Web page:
Click here for General Assembly coverage

Family faith formation at home for March 29, 2020: Jesus and emotions


One: Come, let us gather around and see how the Spirit will nurture our faith today.

All:      Who is with us?
One:    Christ, the light of the world.
(Place a candle on a table in your gathering place and light it.)

All:      Who is with us?
One:   The Love of God, who came to meet us in the world.
(Place a cross on a table in your gathering place.)

All:      Who is with us?
One:    The Wisdom of God, who speaks through the Scriptures.
(Place an open Bible on a table in your gathering place.)

All:      Who is with us?
One:    The Grace of God, who proclaims we are children of God.
(Place a symbol of baptism – a bowl of water, a seashell – on a table in your gathering space.)

All:      Who is with us?
One:    Our risen Lord, who meets us at the table.
(Place a symbol of communion – a plate and cup, a loaf of bread, grapes – on a table in your gathering space.)

One:    We are here, Holy Spirit, ready for your leading.

God sightings and prayer offerings

Invite each person to share where they saw or experienced God this week. Invite each person to share something — a person, community, experience, event, etc. – for which they want to offer prayer.

Good and gracious God, we thank you for all the ways you were and are present in our lives and in the world. [Invite each person to say aloud the sighting they named earlier.] We bring our prayers to you, prayers for… [invite each person to say aloud the prayer need they named earlier]. In Christ’s name we pray, Amen.

Connecting with Scripture: John 11:1-45

Today’s scripture from the Gospel of John is quite long and may be difficult for younger children to follow along. Read the Scripture aloud the first time using the New Revised Standard Version or the Common English Bible  — or you may want to tell the story using this story rendition of the passage.

Jesus was very good friends with Mary, Martha and their brother Lazarus. They lived in Bethany but Jesus was in another town teaching and preaching. One day Mary sent a message to Jesus that Lazarus was sick. When Jesus heard this, he thought Lazarus would get better so he kept on doing his ministry. Two days later he realized that Lazarus has actually died. He and his disciples went to Bethany and found that Lazarus had already been dead for four days. Mary and Martha were very sad because their brother had died and their friends gathered around them to try and make them feel better. When they say Jesus arrive Martha lashed out in pain and anger and said, “Lord, if you had been here, my brother would not have died.” When Jesus saw her crying, and their friends feeling very sad as well, he was deeply moved. When Jesus went to the tomb where Lazarus was Jesus wept, too. Those around him saw how much Jesus loved Lazarus. Then, Jesus went to Martha and told her to move the stone away from the tomb. Martha was very hesitant to do this but Jesus insisted. Martha did as Jesus asked. Suddenly Jesus said in a loud voice, “Lazarus, come out!” and Lazarus lived again by the power of God in Jesus.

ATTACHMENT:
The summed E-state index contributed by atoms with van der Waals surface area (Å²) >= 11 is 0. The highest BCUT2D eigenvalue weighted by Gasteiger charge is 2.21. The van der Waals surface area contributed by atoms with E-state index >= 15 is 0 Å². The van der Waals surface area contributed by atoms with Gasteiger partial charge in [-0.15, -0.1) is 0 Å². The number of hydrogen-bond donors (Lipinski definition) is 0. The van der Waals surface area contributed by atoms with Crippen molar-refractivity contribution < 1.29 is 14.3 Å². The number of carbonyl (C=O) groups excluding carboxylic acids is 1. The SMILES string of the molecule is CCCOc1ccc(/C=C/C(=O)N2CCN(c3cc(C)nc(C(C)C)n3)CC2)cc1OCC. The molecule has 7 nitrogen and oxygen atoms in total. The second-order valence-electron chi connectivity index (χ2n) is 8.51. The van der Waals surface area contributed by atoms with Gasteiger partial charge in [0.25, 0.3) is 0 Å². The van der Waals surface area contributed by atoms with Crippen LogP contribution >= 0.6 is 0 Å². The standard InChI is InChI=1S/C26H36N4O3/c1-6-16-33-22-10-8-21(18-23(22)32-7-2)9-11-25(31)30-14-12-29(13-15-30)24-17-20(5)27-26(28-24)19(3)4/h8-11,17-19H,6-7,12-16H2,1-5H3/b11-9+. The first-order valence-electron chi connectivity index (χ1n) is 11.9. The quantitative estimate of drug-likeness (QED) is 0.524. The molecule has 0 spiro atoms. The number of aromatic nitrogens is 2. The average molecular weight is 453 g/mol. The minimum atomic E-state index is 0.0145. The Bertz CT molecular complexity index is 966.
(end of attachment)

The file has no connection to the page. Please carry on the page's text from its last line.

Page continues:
Ask those gathered to close their eyes and listen to the Scripture read aloud again.

  • What do you think Mary and Martha were feeling? Thinking?
  • Why did they send for Jesus?
  • What was Jesus thinking? Feeling? 

Connecting through story

Watch this clip from the movie “Bridge to Terabithia.” It portrays the range of emotions when a boy learns about the death of his best friend.

  • What were the emotions that each member of the family was feeling?
  • How did they deal with those emotions?
  • In what ways were the feelings in the movie like the ones in the story from John?

Connecting with our lives

Engage in dialogue:

  • When we are angry, sad, hurt, scared and lonely, how do we react?
  • Whom do we turn to for help or comfort?
  • What do you think the story of Martha, Mary, Lazarus and Jesus has to teach us?
  • Why does it help to know that Jesus understands when we are angry, sad, hurt, scared and lonely?
  • How can we help others when they are feeling angry, sad, hurt, scared and lonely?

Teaching points that can be incorporated into your discussion:

  • This can be a difficult text for children and families in these challenging days we are facing.
  • It is important to acknowledge there is no feeling or emotion we should try to hide from God and from our families.
  • We believe that Jesus was both fully God and fully human.
  • Because he was God, he could do powerful things like resurrecting Lazarus.
  • Because he was human, he understood all our human emotions as well.
  • Sometimes people think because we have faith and God loves us we should always be happy. Faith does not guarantee that bad things never happen or that we will always be happy.
  • Our faith assures us that God is always with us — even when we are sad.
  • We know that God understands when we are sad because Jesus was sad sometimes too.

In these times of social distancing and isolation, take a moment to think about who might be feeling angry, sad, hurt, scared or lonely.  Write to them, draw a card, phone a friend or send a text to let them know they are loved and are not alone. You care, God cares and even though there is physical distance between you, love transcends any distance or barrier. 


Use this clip as a part of your closing.

This delightful story about a pirate, Tough Boris, and his parrot helps children see that emotions and grief happen to everyone.

Close your time together by prayer for one another, your neighbor, community and the world.

REBECCA DAVIS is the associate professor of Christian education at Union Presbyterian Seminary in Charlotte, North Carolina. A teaching elder and certified educator, she served congregations for over 20 years before moving into academic teaching. In addition to teaching and mentoring students, her passion is child advocacy and ministry.